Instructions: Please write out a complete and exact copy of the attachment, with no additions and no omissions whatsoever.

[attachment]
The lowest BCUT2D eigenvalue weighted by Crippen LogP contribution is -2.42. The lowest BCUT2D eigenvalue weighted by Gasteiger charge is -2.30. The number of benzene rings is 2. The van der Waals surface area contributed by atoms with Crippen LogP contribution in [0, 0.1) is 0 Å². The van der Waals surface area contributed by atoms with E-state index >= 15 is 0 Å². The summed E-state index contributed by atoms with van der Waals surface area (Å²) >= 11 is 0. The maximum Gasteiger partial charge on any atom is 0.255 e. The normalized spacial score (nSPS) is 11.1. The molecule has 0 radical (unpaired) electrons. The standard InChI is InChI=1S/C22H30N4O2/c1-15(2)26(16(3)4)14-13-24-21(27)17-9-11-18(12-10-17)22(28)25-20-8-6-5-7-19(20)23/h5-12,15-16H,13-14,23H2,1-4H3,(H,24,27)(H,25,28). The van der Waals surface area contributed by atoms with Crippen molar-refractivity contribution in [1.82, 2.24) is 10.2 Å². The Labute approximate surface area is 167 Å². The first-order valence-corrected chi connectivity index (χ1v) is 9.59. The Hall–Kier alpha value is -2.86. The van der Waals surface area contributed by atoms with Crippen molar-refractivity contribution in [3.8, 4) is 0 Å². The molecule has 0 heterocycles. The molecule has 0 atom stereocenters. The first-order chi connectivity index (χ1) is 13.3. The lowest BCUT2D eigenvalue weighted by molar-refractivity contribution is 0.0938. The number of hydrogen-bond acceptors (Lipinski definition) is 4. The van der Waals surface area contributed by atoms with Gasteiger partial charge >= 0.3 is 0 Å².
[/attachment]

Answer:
The lowest BCUT2D eigenvalue weighted by Crippen LogP contribution is -2.42. The lowest BCUT2D eigenvalue weighted by Gasteiger charge is -2.30. The number of benzene rings is 2. The van der Waals surface area contributed by atoms with Crippen LogP contribution in [0, 0.1) is 0 Å². The van der Waals surface area contributed by atoms with E-state index >= 15 is 0 Å². The summed E-state index contributed by atoms with van der Waals surface area (Å²) >= 11 is 0. The maximum Gasteiger partial charge on any atom is 0.255 e. The normalized spacial score (nSPS) is 11.1. The molecule has 0 radical (unpaired) electrons. The standard InChI is InChI=1S/C22H30N4O2/c1-15(2)26(16(3)4)14-13-24-21(27)17-9-11-18(12-10-17)22(28)25-20-8-6-5-7-19(20)23/h5-12,15-16H,13-14,23H2,1-4H3,(H,24,27)(H,25,28). The van der Waals surface area contributed by atoms with Crippen molar-refractivity contribution in [1.82, 2.24) is 10.2 Å². The Labute approximate surface area is 167 Å². The first-order valence-corrected chi connectivity index (χ1v) is 9.59. The Hall–Kier alpha value is -2.86. The van der Waals surface area contributed by atoms with Crippen molar-refractivity contribution in [3.8, 4) is 0 Å². The molecule has 0 heterocycles. The molecule has 0 atom stereocenters. The first-order chi connectivity index (χ1) is 13.3. The lowest BCUT2D eigenvalue weighted by molar-refractivity contribution is 0.0938. The number of hydrogen-bond acceptors (Lipinski definition) is 4. The van der Waals surface area contributed by atoms with Gasteiger partial charge >= 0.3 is 0 Å².